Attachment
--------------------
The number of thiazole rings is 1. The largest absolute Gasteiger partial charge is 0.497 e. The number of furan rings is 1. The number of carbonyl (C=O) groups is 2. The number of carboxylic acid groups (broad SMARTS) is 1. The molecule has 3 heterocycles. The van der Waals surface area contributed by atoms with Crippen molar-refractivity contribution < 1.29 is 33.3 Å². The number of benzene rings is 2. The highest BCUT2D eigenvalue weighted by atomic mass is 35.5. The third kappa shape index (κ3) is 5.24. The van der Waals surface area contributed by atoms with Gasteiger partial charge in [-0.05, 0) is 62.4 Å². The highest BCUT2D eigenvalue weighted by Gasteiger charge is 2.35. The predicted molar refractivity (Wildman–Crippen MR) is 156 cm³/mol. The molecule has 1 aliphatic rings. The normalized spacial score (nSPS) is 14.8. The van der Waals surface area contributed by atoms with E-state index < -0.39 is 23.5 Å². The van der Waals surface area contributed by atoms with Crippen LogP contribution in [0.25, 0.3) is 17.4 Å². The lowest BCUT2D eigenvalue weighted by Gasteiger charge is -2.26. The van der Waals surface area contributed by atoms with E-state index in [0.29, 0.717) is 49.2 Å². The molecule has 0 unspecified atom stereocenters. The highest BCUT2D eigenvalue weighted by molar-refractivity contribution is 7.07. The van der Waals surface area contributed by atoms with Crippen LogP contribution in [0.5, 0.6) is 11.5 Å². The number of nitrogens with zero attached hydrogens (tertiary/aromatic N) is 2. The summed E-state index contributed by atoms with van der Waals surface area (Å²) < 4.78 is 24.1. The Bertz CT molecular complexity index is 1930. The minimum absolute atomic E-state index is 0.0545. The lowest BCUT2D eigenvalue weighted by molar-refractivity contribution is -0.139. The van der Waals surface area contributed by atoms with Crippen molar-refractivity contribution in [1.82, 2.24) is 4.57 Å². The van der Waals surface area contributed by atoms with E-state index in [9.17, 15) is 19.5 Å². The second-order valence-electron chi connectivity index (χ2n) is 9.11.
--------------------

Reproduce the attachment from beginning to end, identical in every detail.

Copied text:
The number of thiazole rings is 1. The largest absolute Gasteiger partial charge is 0.497 e. The number of furan rings is 1. The number of carbonyl (C=O) groups is 2. The number of carboxylic acid groups (broad SMARTS) is 1. The molecule has 3 heterocycles. The van der Waals surface area contributed by atoms with Crippen molar-refractivity contribution < 1.29 is 33.3 Å². The number of benzene rings is 2. The highest BCUT2D eigenvalue weighted by atomic mass is 35.5. The third kappa shape index (κ3) is 5.24. The van der Waals surface area contributed by atoms with Gasteiger partial charge in [-0.05, 0) is 62.4 Å². The highest BCUT2D eigenvalue weighted by Gasteiger charge is 2.35. The predicted molar refractivity (Wildman–Crippen MR) is 156 cm³/mol. The molecule has 1 aliphatic rings. The normalized spacial score (nSPS) is 14.8. The van der Waals surface area contributed by atoms with E-state index < -0.39 is 23.5 Å². The van der Waals surface area contributed by atoms with Crippen LogP contribution in [0.25, 0.3) is 17.4 Å². The lowest BCUT2D eigenvalue weighted by Gasteiger charge is -2.26. The van der Waals surface area contributed by atoms with E-state index in [0.29, 0.717) is 49.2 Å². The molecule has 0 unspecified atom stereocenters. The highest BCUT2D eigenvalue weighted by molar-refractivity contribution is 7.07. The van der Waals surface area contributed by atoms with Crippen LogP contribution in [0.5, 0.6) is 11.5 Å². The number of nitrogens with zero attached hydrogens (tertiary/aromatic N) is 2. The summed E-state index contributed by atoms with van der Waals surface area (Å²) < 4.78 is 24.1. The Bertz CT molecular complexity index is 1930. The minimum absolute atomic E-state index is 0.0545. The lowest BCUT2D eigenvalue weighted by molar-refractivity contribution is -0.139. The van der Waals surface area contributed by atoms with Crippen molar-refractivity contribution in [1.82, 2.24) is 4.57 Å². The van der Waals surface area contributed by atoms with E-state index in [9.17, 15) is 19.5 Å². The second-order valence-electron chi connectivity index (χ2n) is 9.11.